by Rich Klein
When I did the final iteration of my Errors and Variations column for Beckett the absolute best part of the column was the interaction with the readers. I did my best to ensure that a reader or readers were always credited for submitting the inspiration for any article written. The article which drew the most reader response was one in which some reader discovered a spelling error on the back of the Nolan Ryan/Jerry Koosman 1968 rookie card. So many people wondered if that card was ever corrected. The answer is no, the 1968 Topps card itself was never corrected. And the person who discovered the spelling error was credited for finding that note with a comment which read something like this: “We’d like to thank xxx for bringing this card to our attention.”
When I got home last evening and started reading my emails I noticed one from a reader named Daniel Solzman who is getting hooked on Hall of Famer autographs thanks to some tweets by a couple of network news folks who are active collectors. Daniel, you will have a lot of fun doing that and I’m honored to have such highly respected journalists reading my work but I was also reminded about some people of the past and present who collected cards.
Long before Keith Olbermann became a major part of Topps promotional efforts and a well-known broadcast journalist, he was (and is still is) a collector of note. Most people do not remember this but in the late 1970’s Keith discovered a large amount of 1962 Topps Aluminum proofs. These cards are the precursors of today’s printing plate inserts and are definitely real (as a note these cards do not reproduce well in print but you can search ‘1962 Aluminum proof’ online and see a whole bunch of copies of what these cards looked like). Those cards were truly a great hobby find at that time and can you imagine if a lot like that turned up today just how much interest that would gather from collectors. In addition, Olbermann is mentioned on the 1976 SSPC Jimmie Reese card #630 as editing the card set backs.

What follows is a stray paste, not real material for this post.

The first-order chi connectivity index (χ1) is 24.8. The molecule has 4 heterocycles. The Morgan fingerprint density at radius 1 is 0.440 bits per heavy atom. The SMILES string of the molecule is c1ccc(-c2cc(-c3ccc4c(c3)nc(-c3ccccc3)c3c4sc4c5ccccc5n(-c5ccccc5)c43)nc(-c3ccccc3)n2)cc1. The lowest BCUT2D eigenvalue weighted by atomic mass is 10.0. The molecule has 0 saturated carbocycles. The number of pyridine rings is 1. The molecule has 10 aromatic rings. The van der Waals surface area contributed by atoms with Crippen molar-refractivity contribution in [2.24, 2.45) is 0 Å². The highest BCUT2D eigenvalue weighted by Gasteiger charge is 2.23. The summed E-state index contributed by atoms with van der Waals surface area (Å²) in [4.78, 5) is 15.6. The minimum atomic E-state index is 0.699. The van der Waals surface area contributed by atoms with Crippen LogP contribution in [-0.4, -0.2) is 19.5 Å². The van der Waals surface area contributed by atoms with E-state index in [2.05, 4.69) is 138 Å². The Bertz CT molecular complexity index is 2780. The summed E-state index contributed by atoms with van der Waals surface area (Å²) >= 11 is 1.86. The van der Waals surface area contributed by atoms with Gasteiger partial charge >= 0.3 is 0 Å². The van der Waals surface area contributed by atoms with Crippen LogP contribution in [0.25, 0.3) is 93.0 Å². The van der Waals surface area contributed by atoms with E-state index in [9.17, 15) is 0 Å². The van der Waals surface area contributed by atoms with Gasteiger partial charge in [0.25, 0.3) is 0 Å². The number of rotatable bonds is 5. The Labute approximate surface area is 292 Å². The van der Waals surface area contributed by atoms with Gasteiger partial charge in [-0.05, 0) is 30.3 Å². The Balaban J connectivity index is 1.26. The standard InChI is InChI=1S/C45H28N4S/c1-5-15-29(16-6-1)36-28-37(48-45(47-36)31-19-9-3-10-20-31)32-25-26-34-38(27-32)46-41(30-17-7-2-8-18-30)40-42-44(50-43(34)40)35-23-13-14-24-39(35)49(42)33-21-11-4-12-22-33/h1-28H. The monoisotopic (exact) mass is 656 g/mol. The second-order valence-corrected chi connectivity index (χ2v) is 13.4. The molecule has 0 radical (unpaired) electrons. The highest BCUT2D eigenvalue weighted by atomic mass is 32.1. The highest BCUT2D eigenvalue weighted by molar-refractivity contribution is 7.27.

One other quick note about Keith. When he started at ESPN, and was reporting a story about one of the seemingly never ending hockey labor/player issues he mentioned: “All this because of Marcel Paille.” Paille is considered the most difficult card in the Topps “Tallboy” (1964-65) hockey set and when we discussed that at Beckett, several people then on staff wrote him letters to say how much we loved the little reference dropped into the hockey card market.
At least no one probably has ever refused a check from Keith Olbermann. One of my favorite notes Frank Barning ever wrote in Baseball Hobby News was how dealers would refuse checks from Jane Fonda when she tried to purchase cards for her children. I can understand being upset if you did not like her politics in the 1970’s and I do understand many dealers’ possibly paranoid reluctance to have paper trails tied to some actions some saw as anti-American. Ah, but taking her check could only do you good. If the check was for a small amount then frankly the signature would end up being worth more than the cards purchased and if the check was for a larger amount of money then you threw away a nice sale. Either way, the only person you were punishing was yourself and not her.
A few years later at the 1990 U.S. Open Tennis Open, I finally realized just how massive the card collecting hobby had become. I was going to do stats on a match featuring the then #1 under-18 US player. When I read his bio, his primary interest was collecting baseball cards. I kept that little nugget in the back of my mind in case he ever developed but since his highest ranking on the pro circuit was #156 I do not think we ever needed to feature him in a Beckett story.
Much more recently, at the McKinney Texas show I regularly set up in the Craig Ranch area a very pretty blond woman started walking around with her husband. Since I watch very little television, I had no idea who she was but the other dealer informed me she was Jenny from Storage Wars Texas and her husband was working on a couple of card sets. I didn’t have any of the cards he needed but she was busy taking photos with many of the dealers at the show and was really just there to support her husband’s habit.
I’m sure there are many other famous or semi-famous folks who collect cards and memorabilia but these are some of my favorite stories. What are yours?
Rich Klein can be reached at [email protected].